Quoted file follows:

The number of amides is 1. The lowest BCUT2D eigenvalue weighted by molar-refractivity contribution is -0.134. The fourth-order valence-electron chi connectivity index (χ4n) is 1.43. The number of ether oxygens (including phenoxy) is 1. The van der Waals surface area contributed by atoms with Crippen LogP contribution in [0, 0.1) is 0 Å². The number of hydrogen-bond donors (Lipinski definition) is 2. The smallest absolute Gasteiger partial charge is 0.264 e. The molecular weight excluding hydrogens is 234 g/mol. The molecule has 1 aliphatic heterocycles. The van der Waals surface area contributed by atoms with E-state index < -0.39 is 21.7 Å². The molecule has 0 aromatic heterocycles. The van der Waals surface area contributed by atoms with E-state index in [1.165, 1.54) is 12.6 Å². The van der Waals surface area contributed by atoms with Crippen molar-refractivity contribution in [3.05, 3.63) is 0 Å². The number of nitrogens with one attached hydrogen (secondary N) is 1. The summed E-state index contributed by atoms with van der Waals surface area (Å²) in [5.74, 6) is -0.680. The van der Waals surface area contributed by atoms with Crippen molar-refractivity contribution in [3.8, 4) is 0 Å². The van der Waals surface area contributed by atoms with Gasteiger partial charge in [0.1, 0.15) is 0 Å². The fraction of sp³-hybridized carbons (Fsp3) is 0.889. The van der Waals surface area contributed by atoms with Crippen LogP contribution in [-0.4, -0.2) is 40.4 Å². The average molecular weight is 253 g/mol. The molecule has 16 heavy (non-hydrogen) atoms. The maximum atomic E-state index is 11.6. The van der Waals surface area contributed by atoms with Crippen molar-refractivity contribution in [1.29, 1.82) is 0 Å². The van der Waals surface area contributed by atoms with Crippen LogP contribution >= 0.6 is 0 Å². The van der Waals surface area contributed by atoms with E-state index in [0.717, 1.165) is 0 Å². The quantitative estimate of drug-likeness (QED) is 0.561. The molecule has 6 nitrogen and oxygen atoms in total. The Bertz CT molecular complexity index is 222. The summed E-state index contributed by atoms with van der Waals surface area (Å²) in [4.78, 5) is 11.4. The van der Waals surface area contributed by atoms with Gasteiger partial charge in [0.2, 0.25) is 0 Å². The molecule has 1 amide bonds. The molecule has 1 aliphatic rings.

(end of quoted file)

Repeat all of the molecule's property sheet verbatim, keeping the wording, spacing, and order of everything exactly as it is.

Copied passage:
The number of amides is 1. The lowest BCUT2D eigenvalue weighted by molar-refractivity contribution is -0.134. The fourth-order valence-electron chi connectivity index (χ4n) is 1.43. The number of ether oxygens (including phenoxy) is 1. The van der Waals surface area contributed by atoms with Crippen LogP contribution in [0, 0.1) is 0 Å². The number of hydrogen-bond donors (Lipinski definition) is 2. The smallest absolute Gasteiger partial charge is 0.264 e. The molecular weight excluding hydrogens is 234 g/mol. The molecule has 1 aliphatic heterocycles. The van der Waals surface area contributed by atoms with E-state index < -0.39 is 21.7 Å². The molecule has 0 aromatic heterocycles. The van der Waals surface area contributed by atoms with E-state index in [1.165, 1.54) is 12.6 Å². The van der Waals surface area contributed by atoms with Crippen molar-refractivity contribution in [3.05, 3.63) is 0 Å². The number of nitrogens with one attached hydrogen (secondary N) is 1. The summed E-state index contributed by atoms with van der Waals surface area (Å²) in [5.74, 6) is -0.680. The van der Waals surface area contributed by atoms with Crippen molar-refractivity contribution in [3.8, 4) is 0 Å². The van der Waals surface area contributed by atoms with Gasteiger partial charge in [0.1, 0.15) is 0 Å². The fraction of sp³-hybridized carbons (Fsp3) is 0.889. The van der Waals surface area contributed by atoms with Crippen LogP contribution in [-0.4, -0.2) is 40.4 Å². The average molecular weight is 253 g/mol. The molecule has 16 heavy (non-hydrogen) atoms. The maximum atomic E-state index is 11.6. The van der Waals surface area contributed by atoms with Crippen molar-refractivity contribution in [1.29, 1.82) is 0 Å². The van der Waals surface area contributed by atoms with Crippen LogP contribution >= 0.6 is 0 Å². The van der Waals surface area contributed by atoms with E-state index in [0.717, 1.165) is 0 Å². The quantitative estimate of drug-likeness (QED) is 0.561. The molecule has 6 nitrogen and oxygen atoms in total. The Bertz CT molecular complexity index is 222. The summed E-state index contributed by atoms with van der Waals surface area (Å²) in [4.78, 5) is 11.4. The van der Waals surface area contributed by atoms with Gasteiger partial charge in [0.2, 0.25) is 0 Å². The molecule has 1 amide bonds. The molecule has 1 aliphatic rings.